It’s quite possible—probable, even—that the pope will lose this fight. He has united science and spirit, but that league still must do battle with money and corporations. The week the encyclical was released, Congress approved, in bipartisan fashion, fast-track trade legislation, a huge victory for the forces of homogenization, technocracy, finance, and what the encyclical calls “rapidification.”

It’s not that markets shouldn’t play a part in environmental solutions: everyone who’s studied the problem believes that the fossil fuel industry should pay a price for the damage carbon does in the atmosphere—and that that price, if set high enough, would speed up the transition to renewable energy. But the climate movement has largely united behind plans that would take that money from the Exxons of the world and return it to all citizens, which would have the effect of giving poor and middle-class people, who generally use less fossil fuel, a substantial net gain. The new fast-track agreements, by contrast, apparently explicitly forbid new climate agreements as a part of trade negotiations.

The extent of the damage we’ve already done to the climate means we no longer have room for slightly less damaging fossil fuels. We have to make the leap to renewable power. And the good news is that that’s entirely possible. Thanks to the engineers whose creativity the pope celebrates, we’ve watched the price of solar panels fall 75 percent in the last six years alone. They’re now cheap enough that a vast effort could ensure that within ten years there would hardly be a hut or hovel that lacked access to energy, something that the fossil fuel status quo has failed to achieve in two hundred years. Such a change would be carried out by small-scale entrepreneurs of just the sort the pope has in mind when he describes the dignity of work.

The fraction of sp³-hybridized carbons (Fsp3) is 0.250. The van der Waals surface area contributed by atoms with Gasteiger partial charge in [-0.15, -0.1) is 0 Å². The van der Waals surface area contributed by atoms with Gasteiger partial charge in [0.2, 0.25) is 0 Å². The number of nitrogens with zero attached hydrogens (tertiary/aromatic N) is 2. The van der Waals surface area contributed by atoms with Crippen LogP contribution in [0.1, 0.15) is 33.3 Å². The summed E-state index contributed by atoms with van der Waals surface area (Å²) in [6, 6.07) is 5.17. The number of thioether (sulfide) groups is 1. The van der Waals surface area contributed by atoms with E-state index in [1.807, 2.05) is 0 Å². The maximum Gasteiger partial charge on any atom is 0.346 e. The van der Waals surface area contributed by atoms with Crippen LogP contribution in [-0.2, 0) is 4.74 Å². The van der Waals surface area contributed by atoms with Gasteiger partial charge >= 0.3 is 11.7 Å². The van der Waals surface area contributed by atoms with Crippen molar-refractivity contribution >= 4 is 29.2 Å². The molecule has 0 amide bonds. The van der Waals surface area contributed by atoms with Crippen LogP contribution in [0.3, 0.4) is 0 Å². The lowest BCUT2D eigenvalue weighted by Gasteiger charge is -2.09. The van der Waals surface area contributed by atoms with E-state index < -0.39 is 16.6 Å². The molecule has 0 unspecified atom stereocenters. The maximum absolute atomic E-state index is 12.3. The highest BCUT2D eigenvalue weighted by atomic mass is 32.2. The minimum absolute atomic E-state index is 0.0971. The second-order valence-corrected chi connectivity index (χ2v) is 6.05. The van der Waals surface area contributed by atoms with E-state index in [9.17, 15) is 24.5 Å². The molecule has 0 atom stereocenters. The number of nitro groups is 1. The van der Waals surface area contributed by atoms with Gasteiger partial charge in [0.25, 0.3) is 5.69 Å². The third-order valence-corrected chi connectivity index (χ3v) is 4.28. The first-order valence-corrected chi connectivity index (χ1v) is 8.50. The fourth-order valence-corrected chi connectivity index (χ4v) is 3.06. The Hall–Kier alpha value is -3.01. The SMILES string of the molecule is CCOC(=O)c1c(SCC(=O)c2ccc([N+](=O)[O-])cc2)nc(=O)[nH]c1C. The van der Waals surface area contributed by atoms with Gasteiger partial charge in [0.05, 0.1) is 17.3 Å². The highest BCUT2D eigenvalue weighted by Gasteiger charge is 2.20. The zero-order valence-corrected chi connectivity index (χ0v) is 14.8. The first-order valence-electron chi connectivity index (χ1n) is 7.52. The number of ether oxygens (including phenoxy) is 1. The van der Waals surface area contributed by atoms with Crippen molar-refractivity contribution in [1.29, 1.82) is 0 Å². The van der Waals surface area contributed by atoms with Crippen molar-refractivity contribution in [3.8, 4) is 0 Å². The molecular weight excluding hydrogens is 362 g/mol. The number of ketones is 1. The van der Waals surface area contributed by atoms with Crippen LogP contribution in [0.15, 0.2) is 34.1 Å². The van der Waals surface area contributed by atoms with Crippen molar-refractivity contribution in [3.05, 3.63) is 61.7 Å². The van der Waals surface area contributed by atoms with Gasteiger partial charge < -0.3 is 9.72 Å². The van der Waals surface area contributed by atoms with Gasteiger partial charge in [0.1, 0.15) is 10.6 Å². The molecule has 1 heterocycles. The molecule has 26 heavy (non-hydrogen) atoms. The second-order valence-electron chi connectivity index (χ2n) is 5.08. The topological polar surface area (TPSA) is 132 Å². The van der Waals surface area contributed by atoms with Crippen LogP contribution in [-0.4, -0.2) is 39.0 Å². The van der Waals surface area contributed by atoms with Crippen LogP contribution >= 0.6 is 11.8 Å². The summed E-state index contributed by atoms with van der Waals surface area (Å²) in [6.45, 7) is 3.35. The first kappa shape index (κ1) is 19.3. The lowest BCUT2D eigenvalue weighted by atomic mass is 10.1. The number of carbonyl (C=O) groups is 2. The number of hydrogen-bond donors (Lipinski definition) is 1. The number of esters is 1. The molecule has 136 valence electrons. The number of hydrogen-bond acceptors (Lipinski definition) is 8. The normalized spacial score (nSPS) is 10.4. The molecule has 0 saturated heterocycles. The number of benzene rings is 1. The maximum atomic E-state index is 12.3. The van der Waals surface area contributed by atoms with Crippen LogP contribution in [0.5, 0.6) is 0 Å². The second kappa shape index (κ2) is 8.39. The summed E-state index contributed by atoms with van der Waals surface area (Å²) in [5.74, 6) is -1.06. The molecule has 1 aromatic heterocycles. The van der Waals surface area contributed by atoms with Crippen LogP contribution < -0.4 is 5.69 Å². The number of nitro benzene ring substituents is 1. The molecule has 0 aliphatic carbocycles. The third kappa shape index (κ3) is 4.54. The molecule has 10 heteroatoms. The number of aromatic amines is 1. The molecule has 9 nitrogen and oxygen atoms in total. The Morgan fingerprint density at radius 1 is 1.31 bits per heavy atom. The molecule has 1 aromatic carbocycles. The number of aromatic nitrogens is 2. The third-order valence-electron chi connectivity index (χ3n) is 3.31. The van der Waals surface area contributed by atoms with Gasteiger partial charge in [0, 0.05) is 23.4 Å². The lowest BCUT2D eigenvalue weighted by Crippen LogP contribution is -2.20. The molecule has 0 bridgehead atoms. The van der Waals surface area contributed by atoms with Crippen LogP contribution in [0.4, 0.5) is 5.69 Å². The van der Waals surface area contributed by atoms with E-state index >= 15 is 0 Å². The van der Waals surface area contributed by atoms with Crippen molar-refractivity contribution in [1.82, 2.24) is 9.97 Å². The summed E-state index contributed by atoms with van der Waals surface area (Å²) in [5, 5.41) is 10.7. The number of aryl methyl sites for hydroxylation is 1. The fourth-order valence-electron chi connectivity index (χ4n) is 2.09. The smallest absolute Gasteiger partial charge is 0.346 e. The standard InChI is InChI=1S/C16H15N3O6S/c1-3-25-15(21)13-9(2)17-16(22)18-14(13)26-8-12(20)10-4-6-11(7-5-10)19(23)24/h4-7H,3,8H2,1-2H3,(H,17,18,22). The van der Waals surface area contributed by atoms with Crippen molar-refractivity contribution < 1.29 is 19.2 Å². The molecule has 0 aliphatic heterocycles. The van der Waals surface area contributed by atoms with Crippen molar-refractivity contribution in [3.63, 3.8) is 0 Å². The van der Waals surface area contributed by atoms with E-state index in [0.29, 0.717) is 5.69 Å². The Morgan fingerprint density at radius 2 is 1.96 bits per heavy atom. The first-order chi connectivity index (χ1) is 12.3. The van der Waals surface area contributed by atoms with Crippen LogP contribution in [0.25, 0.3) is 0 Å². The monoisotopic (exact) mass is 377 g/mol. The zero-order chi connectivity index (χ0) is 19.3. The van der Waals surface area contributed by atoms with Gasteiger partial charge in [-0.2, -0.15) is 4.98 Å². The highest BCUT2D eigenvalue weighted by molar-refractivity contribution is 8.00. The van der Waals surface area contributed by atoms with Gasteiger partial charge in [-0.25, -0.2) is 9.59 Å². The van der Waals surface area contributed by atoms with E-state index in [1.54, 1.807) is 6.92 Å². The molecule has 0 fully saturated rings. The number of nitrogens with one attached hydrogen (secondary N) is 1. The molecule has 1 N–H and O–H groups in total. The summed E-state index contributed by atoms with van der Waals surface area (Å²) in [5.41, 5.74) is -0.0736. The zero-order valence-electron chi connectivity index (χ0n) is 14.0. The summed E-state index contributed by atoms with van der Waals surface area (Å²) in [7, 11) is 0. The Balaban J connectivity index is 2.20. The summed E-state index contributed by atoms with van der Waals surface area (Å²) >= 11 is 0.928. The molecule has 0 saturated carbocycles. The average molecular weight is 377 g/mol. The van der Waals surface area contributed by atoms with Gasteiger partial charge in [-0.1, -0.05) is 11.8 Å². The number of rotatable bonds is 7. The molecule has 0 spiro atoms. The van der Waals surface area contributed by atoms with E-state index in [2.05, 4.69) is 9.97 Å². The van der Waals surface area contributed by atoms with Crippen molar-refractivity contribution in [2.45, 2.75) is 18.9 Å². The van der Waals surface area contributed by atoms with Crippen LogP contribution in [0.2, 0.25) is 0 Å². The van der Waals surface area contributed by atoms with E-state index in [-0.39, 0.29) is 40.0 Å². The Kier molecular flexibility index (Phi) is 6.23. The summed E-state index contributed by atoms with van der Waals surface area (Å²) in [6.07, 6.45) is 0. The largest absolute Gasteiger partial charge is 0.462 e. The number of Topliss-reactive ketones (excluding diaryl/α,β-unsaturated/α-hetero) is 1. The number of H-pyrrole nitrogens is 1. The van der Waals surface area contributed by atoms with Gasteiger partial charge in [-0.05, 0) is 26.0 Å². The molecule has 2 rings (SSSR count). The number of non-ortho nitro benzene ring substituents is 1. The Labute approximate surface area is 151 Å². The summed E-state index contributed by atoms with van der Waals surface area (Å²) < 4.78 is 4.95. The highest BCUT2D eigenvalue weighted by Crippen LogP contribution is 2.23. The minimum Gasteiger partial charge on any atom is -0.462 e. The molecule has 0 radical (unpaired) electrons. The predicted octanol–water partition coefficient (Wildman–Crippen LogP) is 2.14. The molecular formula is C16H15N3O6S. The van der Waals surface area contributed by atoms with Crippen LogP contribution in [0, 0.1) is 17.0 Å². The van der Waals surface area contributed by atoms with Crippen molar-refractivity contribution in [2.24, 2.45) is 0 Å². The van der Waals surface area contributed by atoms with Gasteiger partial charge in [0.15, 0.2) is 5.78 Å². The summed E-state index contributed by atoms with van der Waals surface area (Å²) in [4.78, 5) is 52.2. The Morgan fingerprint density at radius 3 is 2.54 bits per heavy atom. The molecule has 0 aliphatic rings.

It would mean a very different world. It would require, for instance, a world much like the one the pope envisions, where concern for the poor counts as much as the “low motivations of people as they actually are.”

Ronald Reagan and Margaret Thatcher summoned the worst in us and assumed that will eventually solve our problems—to repeat their sad phrase, we should rely on the “low motivations of people as they actually are.” Pope Francis, in a moment of great crisis, speaks instead to who we could be individually and more importantly as a species.  As the data suggest, this may be the only option we have left.

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The Anthropocene and Ozymandias by Dave Foreman